Texas A&M vows it won’t take SEC tournament appearance for granted

COLLEGE STATION — The immediate future prompted a glut of reflection from Texas A&M’s Emanuel Miller and Andre Gordon, even concerning what a dozen other teams in the SEC consider a near meaningless game Wednesday.

“I think about the blessings in our life and the things we can’t take granted,” the sophomore Miller said. “We took that game at the SEC tournament (last year) for granted. We didn’t get to play because of COVID, so now we’re more excited than ever.”

No. 13 seed A&M (8-9, 2-8 SEC) is scheduled to face No. 12 seed Vanderbilt (8-15, 3-13) at 6 p.m. Wednesday in the opening salvo of the SEC tournament in Nashville, Tenn. “Scheduled” is a key word here, because the Aggies were scheduled to play seven games in February that they ultimately did not because of COVID-19 issues within the program (they made up one February postponement this past weekend at Arkansas).

A year ago, A&M was on a roll entering the SEC tournament, having won five of seven games to close out the regular season, and already was in Nashville preparing to play Missouri when the rest of the season was called off because of a then-new virus taking hold across the globe.

“We had just gotten done with shoot-around, and we were eating a meal before the game, and all of a sudden it got canceled,” the sophomore Gordon recalled. “It was heartbreaking. … It’s a big deal to (be back), so we’re going to take advantage of it the best we can.”

Last year’s A&M squad entered the SEC tournament in much better position for an outside shot at a tournament title: as a No. 7 seed with plenty of momentum.

This team enters the SEC tournament as the last seed and has lost five consecutive league games, including the last two against Mississippi State and Arkansas following the unexpected February hiatus. It all had second-year coach Buzz Williams speaking this week of taking it “one practice at a time” even over the cliché of one game at a time.

“When these 20-year-old kids are 40 years old, they’ll look back at their 20th year and realize there were more lessons to learn for life than at any other point in time in their first 20 years on earth,” Williams said. “(And) these kids want to play.”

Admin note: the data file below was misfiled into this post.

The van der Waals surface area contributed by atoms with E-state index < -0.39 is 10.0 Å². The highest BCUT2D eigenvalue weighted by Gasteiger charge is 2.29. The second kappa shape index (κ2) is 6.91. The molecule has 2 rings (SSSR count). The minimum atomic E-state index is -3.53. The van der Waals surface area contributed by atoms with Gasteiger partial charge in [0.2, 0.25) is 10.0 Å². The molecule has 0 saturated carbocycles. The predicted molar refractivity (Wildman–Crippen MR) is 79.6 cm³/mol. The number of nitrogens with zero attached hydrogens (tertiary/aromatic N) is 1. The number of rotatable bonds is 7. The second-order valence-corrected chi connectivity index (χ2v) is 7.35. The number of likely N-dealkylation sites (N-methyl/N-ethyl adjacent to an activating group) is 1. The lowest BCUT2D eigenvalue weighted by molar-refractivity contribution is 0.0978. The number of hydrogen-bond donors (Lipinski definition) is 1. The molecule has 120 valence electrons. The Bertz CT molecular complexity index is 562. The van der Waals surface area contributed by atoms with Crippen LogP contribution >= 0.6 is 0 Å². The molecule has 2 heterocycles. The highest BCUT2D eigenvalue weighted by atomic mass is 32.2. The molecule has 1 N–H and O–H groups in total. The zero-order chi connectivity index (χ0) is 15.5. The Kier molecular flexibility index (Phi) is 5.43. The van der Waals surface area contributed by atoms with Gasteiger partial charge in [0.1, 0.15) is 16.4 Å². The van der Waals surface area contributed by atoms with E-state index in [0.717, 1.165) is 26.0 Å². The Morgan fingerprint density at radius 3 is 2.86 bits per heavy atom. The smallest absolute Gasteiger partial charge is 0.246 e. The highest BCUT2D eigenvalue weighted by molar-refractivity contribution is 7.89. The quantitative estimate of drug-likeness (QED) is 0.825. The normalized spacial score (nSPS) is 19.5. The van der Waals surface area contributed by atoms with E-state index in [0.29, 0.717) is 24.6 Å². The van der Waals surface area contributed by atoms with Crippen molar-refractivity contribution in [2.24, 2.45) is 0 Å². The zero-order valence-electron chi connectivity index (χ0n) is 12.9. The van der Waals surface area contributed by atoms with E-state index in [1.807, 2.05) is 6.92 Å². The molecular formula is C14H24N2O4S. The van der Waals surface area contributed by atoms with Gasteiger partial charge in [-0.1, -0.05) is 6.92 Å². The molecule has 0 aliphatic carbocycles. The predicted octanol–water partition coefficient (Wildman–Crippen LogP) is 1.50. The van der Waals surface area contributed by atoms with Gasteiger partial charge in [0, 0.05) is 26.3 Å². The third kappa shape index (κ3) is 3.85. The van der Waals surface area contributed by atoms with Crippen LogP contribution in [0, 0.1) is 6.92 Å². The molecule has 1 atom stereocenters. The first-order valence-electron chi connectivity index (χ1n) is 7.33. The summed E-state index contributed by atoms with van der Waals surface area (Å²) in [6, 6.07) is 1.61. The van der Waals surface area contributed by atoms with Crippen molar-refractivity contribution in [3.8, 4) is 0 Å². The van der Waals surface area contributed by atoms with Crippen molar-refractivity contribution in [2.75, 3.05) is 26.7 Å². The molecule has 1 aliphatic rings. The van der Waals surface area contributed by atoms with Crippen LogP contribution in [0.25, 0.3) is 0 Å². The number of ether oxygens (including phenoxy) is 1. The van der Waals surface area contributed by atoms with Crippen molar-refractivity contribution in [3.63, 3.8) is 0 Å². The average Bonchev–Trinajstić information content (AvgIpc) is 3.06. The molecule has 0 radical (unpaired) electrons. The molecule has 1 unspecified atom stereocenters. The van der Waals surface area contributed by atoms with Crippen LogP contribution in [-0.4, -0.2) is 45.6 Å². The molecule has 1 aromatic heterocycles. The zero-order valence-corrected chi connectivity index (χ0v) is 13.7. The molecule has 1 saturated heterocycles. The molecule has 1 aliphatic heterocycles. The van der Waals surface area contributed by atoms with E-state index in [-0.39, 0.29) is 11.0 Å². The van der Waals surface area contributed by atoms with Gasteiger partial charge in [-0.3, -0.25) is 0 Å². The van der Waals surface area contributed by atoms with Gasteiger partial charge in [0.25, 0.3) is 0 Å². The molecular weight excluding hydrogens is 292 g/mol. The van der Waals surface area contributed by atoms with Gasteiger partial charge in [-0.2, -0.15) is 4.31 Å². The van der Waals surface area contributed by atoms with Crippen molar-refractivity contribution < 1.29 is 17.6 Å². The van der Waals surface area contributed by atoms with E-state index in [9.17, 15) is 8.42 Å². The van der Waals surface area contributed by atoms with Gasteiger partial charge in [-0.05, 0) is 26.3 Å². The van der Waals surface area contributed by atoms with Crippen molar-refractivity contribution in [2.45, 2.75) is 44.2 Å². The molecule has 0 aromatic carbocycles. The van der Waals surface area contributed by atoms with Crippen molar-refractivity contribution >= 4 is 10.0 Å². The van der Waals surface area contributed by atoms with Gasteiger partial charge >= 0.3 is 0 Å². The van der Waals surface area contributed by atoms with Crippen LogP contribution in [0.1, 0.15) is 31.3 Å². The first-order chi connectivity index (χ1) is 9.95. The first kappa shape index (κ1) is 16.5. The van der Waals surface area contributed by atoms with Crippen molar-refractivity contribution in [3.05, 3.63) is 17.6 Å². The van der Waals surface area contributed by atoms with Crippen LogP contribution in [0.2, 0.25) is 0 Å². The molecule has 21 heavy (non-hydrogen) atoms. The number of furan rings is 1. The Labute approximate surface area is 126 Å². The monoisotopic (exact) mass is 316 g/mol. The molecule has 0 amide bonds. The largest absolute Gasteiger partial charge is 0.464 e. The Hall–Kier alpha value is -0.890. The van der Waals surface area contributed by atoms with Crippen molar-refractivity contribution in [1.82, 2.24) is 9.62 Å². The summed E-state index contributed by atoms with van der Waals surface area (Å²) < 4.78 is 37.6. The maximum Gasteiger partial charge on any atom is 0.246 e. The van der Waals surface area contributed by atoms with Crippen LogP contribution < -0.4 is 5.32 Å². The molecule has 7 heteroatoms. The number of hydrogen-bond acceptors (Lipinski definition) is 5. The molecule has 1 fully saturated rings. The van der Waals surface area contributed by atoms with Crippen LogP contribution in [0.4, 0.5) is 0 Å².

Since the SEC added A&M and Missouri and expanded to 14 members in 2012, no 13th or 14th seed has made the tournament title game. Either the first or second seeds or first and third seeds have advanced to the championship contest in five of the seven seasons.

There is no 14th seed this year because of Auburn’s self-imposed ban prompted by an NCAA investigation involving former assistant Chuck Person.

The Aggies are the final seed, even with a better league winning percentage than Vanderbilt (a gloomy 25 percent compared to a slightly gloomier 23 percent), because of not playing enough league games, according to the SEC.

Based on history and having to win four consecutive games in four days just to make the title game, the Aggies realize they have a minuscule chance of earning the league’s automatic berth into the NCAA Tournament by winning the SEC postseason. Just don’t remind them.

“We know every game matters,” Miller said. “The second we lose, we’re going home; we win, we get to live on for another day. … No one wants to go home.”

A&M has drawn hope from its two games following the month-long pause. The Aggies led MSU by double digits following the long layoff before running short of steam in the second half at Reed Arena on March 3 and falling 63-57.

Last Saturday, the Aggies led No. 8 Arkansas 78-76 with 1:13 remaining in Fayetteville, Ark., before everything went the Razorbacks’ way in the final minute of their 87-80 victory.

“I know we didn’t win our last two games, but the path and direction we’re on is (positive),” Miller said. “We’re experiencing more growth than we have since the beginning of the season, and we want to continue on that path.”

At the very least, the Aggies figure a late push can help them spring into next season. They’re expected to return 13 of 17 players, although a handful of seniors might have the choice to return based on the NCAA’s not counting a year of eligibility this season because of the pandemic.

“I like to be the underdog,” said Gordon, who like Miller is finally participating in his first SEC tournament. “So this is gonna be fun.”

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